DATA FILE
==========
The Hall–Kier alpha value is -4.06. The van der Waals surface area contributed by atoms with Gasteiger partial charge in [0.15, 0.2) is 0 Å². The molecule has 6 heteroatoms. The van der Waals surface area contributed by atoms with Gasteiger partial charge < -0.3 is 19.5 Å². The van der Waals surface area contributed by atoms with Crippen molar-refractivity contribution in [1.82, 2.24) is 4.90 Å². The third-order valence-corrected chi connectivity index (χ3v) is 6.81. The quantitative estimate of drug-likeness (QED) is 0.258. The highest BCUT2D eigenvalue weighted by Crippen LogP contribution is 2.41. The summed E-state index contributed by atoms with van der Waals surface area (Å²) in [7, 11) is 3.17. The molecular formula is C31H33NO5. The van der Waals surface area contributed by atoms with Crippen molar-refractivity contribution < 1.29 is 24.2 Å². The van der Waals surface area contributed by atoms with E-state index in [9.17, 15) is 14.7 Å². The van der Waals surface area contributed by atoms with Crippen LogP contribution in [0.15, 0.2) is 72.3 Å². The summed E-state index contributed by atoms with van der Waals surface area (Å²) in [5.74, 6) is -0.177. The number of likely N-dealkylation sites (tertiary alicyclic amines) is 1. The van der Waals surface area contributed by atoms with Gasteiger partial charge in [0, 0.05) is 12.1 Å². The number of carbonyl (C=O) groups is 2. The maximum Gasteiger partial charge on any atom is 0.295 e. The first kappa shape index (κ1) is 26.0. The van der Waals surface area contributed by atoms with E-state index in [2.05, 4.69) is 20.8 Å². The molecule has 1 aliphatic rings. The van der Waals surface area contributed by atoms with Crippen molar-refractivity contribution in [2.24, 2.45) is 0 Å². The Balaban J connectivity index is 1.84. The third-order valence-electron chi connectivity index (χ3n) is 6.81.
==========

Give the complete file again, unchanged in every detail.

The Hall–Kier alpha value is -4.06. The van der Waals surface area contributed by atoms with Gasteiger partial charge in [0.15, 0.2) is 0 Å². The molecule has 6 heteroatoms. The van der Waals surface area contributed by atoms with Gasteiger partial charge < -0.3 is 19.5 Å². The van der Waals surface area contributed by atoms with Crippen molar-refractivity contribution in [1.82, 2.24) is 4.90 Å². The third-order valence-corrected chi connectivity index (χ3v) is 6.81. The quantitative estimate of drug-likeness (QED) is 0.258. The highest BCUT2D eigenvalue weighted by Crippen LogP contribution is 2.41. The summed E-state index contributed by atoms with van der Waals surface area (Å²) in [7, 11) is 3.17. The molecular formula is C31H33NO5. The van der Waals surface area contributed by atoms with Crippen molar-refractivity contribution < 1.29 is 24.2 Å². The van der Waals surface area contributed by atoms with E-state index in [9.17, 15) is 14.7 Å². The van der Waals surface area contributed by atoms with Crippen LogP contribution in [0.15, 0.2) is 72.3 Å². The summed E-state index contributed by atoms with van der Waals surface area (Å²) in [5.74, 6) is -0.177. The number of likely N-dealkylation sites (tertiary alicyclic amines) is 1. The van der Waals surface area contributed by atoms with Gasteiger partial charge in [0, 0.05) is 12.1 Å². The number of carbonyl (C=O) groups is 2. The maximum Gasteiger partial charge on any atom is 0.295 e. The first kappa shape index (κ1) is 26.0. The van der Waals surface area contributed by atoms with E-state index in [2.05, 4.69) is 20.8 Å². The molecule has 1 aliphatic rings. The van der Waals surface area contributed by atoms with Crippen molar-refractivity contribution in [2.24, 2.45) is 0 Å². The Balaban J connectivity index is 1.84. The third-order valence-electron chi connectivity index (χ3n) is 6.81.